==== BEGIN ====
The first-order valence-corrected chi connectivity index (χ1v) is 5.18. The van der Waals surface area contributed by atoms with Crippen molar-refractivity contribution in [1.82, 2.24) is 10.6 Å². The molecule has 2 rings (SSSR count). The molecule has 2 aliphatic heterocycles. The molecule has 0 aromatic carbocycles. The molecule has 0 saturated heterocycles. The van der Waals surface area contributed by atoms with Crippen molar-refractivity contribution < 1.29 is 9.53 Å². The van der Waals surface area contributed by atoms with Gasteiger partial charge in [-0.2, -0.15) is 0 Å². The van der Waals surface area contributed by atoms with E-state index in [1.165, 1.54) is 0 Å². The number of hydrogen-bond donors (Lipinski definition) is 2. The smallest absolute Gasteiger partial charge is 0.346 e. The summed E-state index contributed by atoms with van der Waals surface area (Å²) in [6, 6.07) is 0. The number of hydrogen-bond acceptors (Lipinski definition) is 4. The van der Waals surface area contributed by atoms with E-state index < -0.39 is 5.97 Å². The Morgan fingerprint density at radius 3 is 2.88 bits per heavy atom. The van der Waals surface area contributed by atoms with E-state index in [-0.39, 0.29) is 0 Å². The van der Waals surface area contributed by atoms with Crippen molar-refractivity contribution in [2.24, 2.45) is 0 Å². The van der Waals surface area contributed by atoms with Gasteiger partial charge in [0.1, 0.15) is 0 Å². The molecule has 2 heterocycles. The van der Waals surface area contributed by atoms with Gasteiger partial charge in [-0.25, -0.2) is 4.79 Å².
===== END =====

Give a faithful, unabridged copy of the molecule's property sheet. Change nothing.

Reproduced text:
The first-order valence-corrected chi connectivity index (χ1v) is 5.18. The van der Waals surface area contributed by atoms with Crippen molar-refractivity contribution in [1.82, 2.24) is 10.6 Å². The molecule has 2 rings (SSSR count). The molecule has 2 aliphatic heterocycles. The molecule has 0 aromatic carbocycles. The molecule has 0 saturated heterocycles. The van der Waals surface area contributed by atoms with Crippen molar-refractivity contribution < 1.29 is 9.53 Å². The van der Waals surface area contributed by atoms with Gasteiger partial charge in [-0.2, -0.15) is 0 Å². The van der Waals surface area contributed by atoms with E-state index in [1.165, 1.54) is 0 Å². The number of hydrogen-bond donors (Lipinski definition) is 2. The smallest absolute Gasteiger partial charge is 0.346 e. The summed E-state index contributed by atoms with van der Waals surface area (Å²) in [6, 6.07) is 0. The number of hydrogen-bond acceptors (Lipinski definition) is 4. The van der Waals surface area contributed by atoms with E-state index < -0.39 is 5.97 Å². The Morgan fingerprint density at radius 3 is 2.88 bits per heavy atom. The van der Waals surface area contributed by atoms with E-state index in [-0.39, 0.29) is 0 Å². The van der Waals surface area contributed by atoms with Crippen molar-refractivity contribution in [2.24, 2.45) is 0 Å². The van der Waals surface area contributed by atoms with Gasteiger partial charge in [0.1, 0.15) is 0 Å². The molecule has 2 heterocycles. The van der Waals surface area contributed by atoms with Gasteiger partial charge in [-0.25, -0.2) is 4.79 Å².